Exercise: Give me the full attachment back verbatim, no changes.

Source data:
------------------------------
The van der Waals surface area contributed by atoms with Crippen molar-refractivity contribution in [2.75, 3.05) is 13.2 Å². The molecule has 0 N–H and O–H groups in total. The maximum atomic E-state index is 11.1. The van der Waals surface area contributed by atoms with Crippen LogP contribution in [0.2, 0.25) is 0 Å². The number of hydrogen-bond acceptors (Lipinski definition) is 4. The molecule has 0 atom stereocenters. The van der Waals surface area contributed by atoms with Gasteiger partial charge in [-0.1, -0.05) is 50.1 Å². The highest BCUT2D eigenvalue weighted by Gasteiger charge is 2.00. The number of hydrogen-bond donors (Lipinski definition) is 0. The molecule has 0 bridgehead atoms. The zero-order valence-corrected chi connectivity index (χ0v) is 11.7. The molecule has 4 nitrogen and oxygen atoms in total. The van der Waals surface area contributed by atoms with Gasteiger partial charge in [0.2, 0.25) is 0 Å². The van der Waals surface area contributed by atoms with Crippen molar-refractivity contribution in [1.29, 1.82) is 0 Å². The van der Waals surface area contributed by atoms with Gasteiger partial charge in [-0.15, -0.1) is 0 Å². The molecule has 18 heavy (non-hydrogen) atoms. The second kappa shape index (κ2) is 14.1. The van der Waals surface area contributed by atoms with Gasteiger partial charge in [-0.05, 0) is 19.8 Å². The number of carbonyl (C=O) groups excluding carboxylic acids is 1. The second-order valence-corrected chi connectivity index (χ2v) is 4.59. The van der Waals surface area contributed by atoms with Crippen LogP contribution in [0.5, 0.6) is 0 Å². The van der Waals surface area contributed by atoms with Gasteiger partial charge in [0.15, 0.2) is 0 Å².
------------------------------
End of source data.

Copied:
The van der Waals surface area contributed by atoms with Crippen molar-refractivity contribution in [2.75, 3.05) is 13.2 Å². The molecule has 0 N–H and O–H groups in total. The maximum atomic E-state index is 11.1. The van der Waals surface area contributed by atoms with Crippen LogP contribution in [0.2, 0.25) is 0 Å². The number of hydrogen-bond acceptors (Lipinski definition) is 4. The molecule has 0 atom stereocenters. The van der Waals surface area contributed by atoms with Gasteiger partial charge in [-0.1, -0.05) is 50.1 Å². The highest BCUT2D eigenvalue weighted by Gasteiger charge is 2.00. The number of hydrogen-bond donors (Lipinski definition) is 0. The molecule has 0 bridgehead atoms. The zero-order valence-corrected chi connectivity index (χ0v) is 11.7. The molecule has 4 nitrogen and oxygen atoms in total. The van der Waals surface area contributed by atoms with Gasteiger partial charge in [0.2, 0.25) is 0 Å². The van der Waals surface area contributed by atoms with Crippen molar-refractivity contribution in [1.29, 1.82) is 0 Å². The van der Waals surface area contributed by atoms with Gasteiger partial charge in [-0.15, -0.1) is 0 Å². The molecule has 18 heavy (non-hydrogen) atoms. The second kappa shape index (κ2) is 14.1. The van der Waals surface area contributed by atoms with Gasteiger partial charge in [-0.05, 0) is 19.8 Å². The number of carbonyl (C=O) groups excluding carboxylic acids is 1. The second-order valence-corrected chi connectivity index (χ2v) is 4.59. The van der Waals surface area contributed by atoms with Crippen LogP contribution in [0.5, 0.6) is 0 Å². The van der Waals surface area contributed by atoms with Gasteiger partial charge in [0.15, 0.2) is 0 Å².